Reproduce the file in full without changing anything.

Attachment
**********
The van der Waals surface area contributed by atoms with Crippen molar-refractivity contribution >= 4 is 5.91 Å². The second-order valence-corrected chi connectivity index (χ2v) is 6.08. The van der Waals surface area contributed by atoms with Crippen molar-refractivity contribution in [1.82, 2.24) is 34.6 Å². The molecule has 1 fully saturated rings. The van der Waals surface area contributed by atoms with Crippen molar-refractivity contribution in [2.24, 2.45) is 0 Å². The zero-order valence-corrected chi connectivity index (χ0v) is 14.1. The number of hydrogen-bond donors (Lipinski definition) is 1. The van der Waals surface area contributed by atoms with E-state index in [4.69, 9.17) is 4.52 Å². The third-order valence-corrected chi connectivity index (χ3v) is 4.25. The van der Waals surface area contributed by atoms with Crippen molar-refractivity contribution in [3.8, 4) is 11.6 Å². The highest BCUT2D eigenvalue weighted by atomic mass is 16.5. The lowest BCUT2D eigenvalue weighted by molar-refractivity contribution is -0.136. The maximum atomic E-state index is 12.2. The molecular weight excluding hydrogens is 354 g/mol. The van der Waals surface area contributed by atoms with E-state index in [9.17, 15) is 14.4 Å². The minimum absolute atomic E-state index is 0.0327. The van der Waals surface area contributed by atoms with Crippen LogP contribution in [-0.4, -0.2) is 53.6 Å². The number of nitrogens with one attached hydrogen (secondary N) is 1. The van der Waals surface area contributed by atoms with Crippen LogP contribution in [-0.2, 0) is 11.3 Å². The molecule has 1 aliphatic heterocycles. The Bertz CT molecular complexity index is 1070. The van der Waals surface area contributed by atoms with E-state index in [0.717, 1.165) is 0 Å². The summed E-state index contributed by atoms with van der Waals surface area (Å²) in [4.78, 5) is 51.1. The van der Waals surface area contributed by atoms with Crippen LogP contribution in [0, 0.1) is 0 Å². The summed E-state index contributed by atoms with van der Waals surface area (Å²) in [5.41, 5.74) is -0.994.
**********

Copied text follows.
The van der Waals surface area contributed by atoms with Crippen molar-refractivity contribution >= 4 is 5.91 Å². The second-order valence-corrected chi connectivity index (χ2v) is 6.08. The van der Waals surface area contributed by atoms with Crippen molar-refractivity contribution in [1.82, 2.24) is 34.6 Å². The molecule has 1 fully saturated rings. The van der Waals surface area contributed by atoms with Crippen molar-refractivity contribution in [2.24, 2.45) is 0 Å². The zero-order valence-corrected chi connectivity index (χ0v) is 14.1. The number of hydrogen-bond donors (Lipinski definition) is 1. The van der Waals surface area contributed by atoms with E-state index in [4.69, 9.17) is 4.52 Å². The third-order valence-corrected chi connectivity index (χ3v) is 4.25. The van der Waals surface area contributed by atoms with Crippen molar-refractivity contribution in [3.8, 4) is 11.6 Å². The highest BCUT2D eigenvalue weighted by atomic mass is 16.5. The lowest BCUT2D eigenvalue weighted by molar-refractivity contribution is -0.136. The maximum atomic E-state index is 12.2. The molecular weight excluding hydrogens is 354 g/mol. The van der Waals surface area contributed by atoms with E-state index in [9.17, 15) is 14.4 Å². The minimum absolute atomic E-state index is 0.0327. The van der Waals surface area contributed by atoms with Crippen LogP contribution in [-0.4, -0.2) is 53.6 Å². The number of nitrogens with one attached hydrogen (secondary N) is 1. The van der Waals surface area contributed by atoms with Crippen LogP contribution in [-0.2, 0) is 11.3 Å². The molecule has 1 aliphatic heterocycles. The Bertz CT molecular complexity index is 1070. The van der Waals surface area contributed by atoms with E-state index in [0.717, 1.165) is 0 Å². The summed E-state index contributed by atoms with van der Waals surface area (Å²) in [4.78, 5) is 51.1. The van der Waals surface area contributed by atoms with Crippen LogP contribution in [0, 0.1) is 0 Å². The summed E-state index contributed by atoms with van der Waals surface area (Å²) in [5.41, 5.74) is -0.994.